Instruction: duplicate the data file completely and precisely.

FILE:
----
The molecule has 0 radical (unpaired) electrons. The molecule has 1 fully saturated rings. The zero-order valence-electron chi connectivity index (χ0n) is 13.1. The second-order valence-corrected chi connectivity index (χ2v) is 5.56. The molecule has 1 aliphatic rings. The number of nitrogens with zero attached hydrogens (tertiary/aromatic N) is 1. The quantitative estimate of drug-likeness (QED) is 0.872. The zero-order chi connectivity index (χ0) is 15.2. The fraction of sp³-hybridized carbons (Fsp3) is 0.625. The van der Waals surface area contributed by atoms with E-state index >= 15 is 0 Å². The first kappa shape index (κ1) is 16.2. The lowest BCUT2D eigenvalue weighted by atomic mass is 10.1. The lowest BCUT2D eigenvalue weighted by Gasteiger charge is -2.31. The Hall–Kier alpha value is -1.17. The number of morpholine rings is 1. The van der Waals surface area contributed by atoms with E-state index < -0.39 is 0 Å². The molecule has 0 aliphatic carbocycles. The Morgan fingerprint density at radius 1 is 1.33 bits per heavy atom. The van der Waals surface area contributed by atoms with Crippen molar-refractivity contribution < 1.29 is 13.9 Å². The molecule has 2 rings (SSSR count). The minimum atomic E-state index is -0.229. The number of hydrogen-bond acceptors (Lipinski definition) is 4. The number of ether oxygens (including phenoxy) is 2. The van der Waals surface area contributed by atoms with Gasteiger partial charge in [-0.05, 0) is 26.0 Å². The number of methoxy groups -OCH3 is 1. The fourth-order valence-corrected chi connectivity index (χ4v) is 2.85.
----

The molecule has 0 radical (unpaired) electrons. The molecule has 1 fully saturated rings. The zero-order valence-electron chi connectivity index (χ0n) is 13.1. The second-order valence-corrected chi connectivity index (χ2v) is 5.56. The molecule has 1 aliphatic rings. The number of nitrogens with zero attached hydrogens (tertiary/aromatic N) is 1. The quantitative estimate of drug-likeness (QED) is 0.872. The zero-order chi connectivity index (χ0) is 15.2. The fraction of sp³-hybridized carbons (Fsp3) is 0.625. The van der Waals surface area contributed by atoms with E-state index >= 15 is 0 Å². The first kappa shape index (κ1) is 16.2. The lowest BCUT2D eigenvalue weighted by atomic mass is 10.1. The lowest BCUT2D eigenvalue weighted by Gasteiger charge is -2.31. The Hall–Kier alpha value is -1.17. The number of morpholine rings is 1. The van der Waals surface area contributed by atoms with E-state index < -0.39 is 0 Å². The molecule has 0 aliphatic carbocycles. The Morgan fingerprint density at radius 1 is 1.33 bits per heavy atom. The van der Waals surface area contributed by atoms with Crippen molar-refractivity contribution < 1.29 is 13.9 Å². The molecule has 2 rings (SSSR count). The minimum atomic E-state index is -0.229. The number of hydrogen-bond acceptors (Lipinski definition) is 4. The number of ether oxygens (including phenoxy) is 2. The van der Waals surface area contributed by atoms with Gasteiger partial charge in [-0.05, 0) is 26.0 Å². The number of methoxy groups -OCH3 is 1. The fourth-order valence-corrected chi connectivity index (χ4v) is 2.85.